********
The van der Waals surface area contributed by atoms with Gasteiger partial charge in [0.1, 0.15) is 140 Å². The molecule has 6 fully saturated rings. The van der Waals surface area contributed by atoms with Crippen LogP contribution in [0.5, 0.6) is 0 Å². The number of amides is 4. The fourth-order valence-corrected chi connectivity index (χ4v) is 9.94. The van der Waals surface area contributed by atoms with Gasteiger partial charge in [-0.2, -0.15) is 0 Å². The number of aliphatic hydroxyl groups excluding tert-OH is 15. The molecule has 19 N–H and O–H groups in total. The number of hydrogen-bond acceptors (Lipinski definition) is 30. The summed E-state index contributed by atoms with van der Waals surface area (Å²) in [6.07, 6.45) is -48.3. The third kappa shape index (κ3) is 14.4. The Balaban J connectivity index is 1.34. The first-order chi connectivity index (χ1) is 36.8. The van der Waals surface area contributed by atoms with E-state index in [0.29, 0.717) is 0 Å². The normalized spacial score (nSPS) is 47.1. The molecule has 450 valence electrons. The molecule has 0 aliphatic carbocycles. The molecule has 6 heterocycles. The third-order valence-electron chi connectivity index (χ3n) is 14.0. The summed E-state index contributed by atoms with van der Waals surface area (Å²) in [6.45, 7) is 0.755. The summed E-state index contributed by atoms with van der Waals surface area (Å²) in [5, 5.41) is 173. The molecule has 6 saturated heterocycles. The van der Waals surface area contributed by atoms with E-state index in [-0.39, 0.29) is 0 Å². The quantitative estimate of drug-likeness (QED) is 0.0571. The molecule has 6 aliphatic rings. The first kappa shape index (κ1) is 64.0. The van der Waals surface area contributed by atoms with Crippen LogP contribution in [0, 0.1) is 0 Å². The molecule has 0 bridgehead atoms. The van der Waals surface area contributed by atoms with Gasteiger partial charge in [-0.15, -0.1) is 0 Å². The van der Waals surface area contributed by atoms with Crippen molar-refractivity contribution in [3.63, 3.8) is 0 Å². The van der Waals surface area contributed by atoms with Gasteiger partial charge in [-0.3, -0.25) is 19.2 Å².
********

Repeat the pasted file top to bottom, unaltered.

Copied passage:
The van der Waals surface area contributed by atoms with Gasteiger partial charge in [0.1, 0.15) is 140 Å². The molecule has 6 fully saturated rings. The van der Waals surface area contributed by atoms with Crippen LogP contribution in [0.5, 0.6) is 0 Å². The number of amides is 4. The fourth-order valence-corrected chi connectivity index (χ4v) is 9.94. The van der Waals surface area contributed by atoms with Gasteiger partial charge in [-0.2, -0.15) is 0 Å². The number of aliphatic hydroxyl groups excluding tert-OH is 15. The molecule has 19 N–H and O–H groups in total. The number of hydrogen-bond acceptors (Lipinski definition) is 30. The summed E-state index contributed by atoms with van der Waals surface area (Å²) in [6.07, 6.45) is -48.3. The third kappa shape index (κ3) is 14.4. The Balaban J connectivity index is 1.34. The first-order chi connectivity index (χ1) is 36.8. The van der Waals surface area contributed by atoms with E-state index in [0.29, 0.717) is 0 Å². The normalized spacial score (nSPS) is 47.1. The molecule has 450 valence electrons. The molecule has 0 aliphatic carbocycles. The molecule has 6 heterocycles. The third-order valence-electron chi connectivity index (χ3n) is 14.0. The summed E-state index contributed by atoms with van der Waals surface area (Å²) in [6.45, 7) is 0.755. The summed E-state index contributed by atoms with van der Waals surface area (Å²) in [5, 5.41) is 173. The molecule has 6 saturated heterocycles. The van der Waals surface area contributed by atoms with E-state index in [-0.39, 0.29) is 0 Å². The quantitative estimate of drug-likeness (QED) is 0.0571. The molecule has 6 aliphatic rings. The first kappa shape index (κ1) is 64.0. The van der Waals surface area contributed by atoms with Crippen LogP contribution in [0, 0.1) is 0 Å². The molecule has 0 bridgehead atoms. The van der Waals surface area contributed by atoms with Gasteiger partial charge in [-0.15, -0.1) is 0 Å². The van der Waals surface area contributed by atoms with Crippen molar-refractivity contribution in [3.63, 3.8) is 0 Å². The van der Waals surface area contributed by atoms with Gasteiger partial charge in [-0.3, -0.25) is 19.2 Å².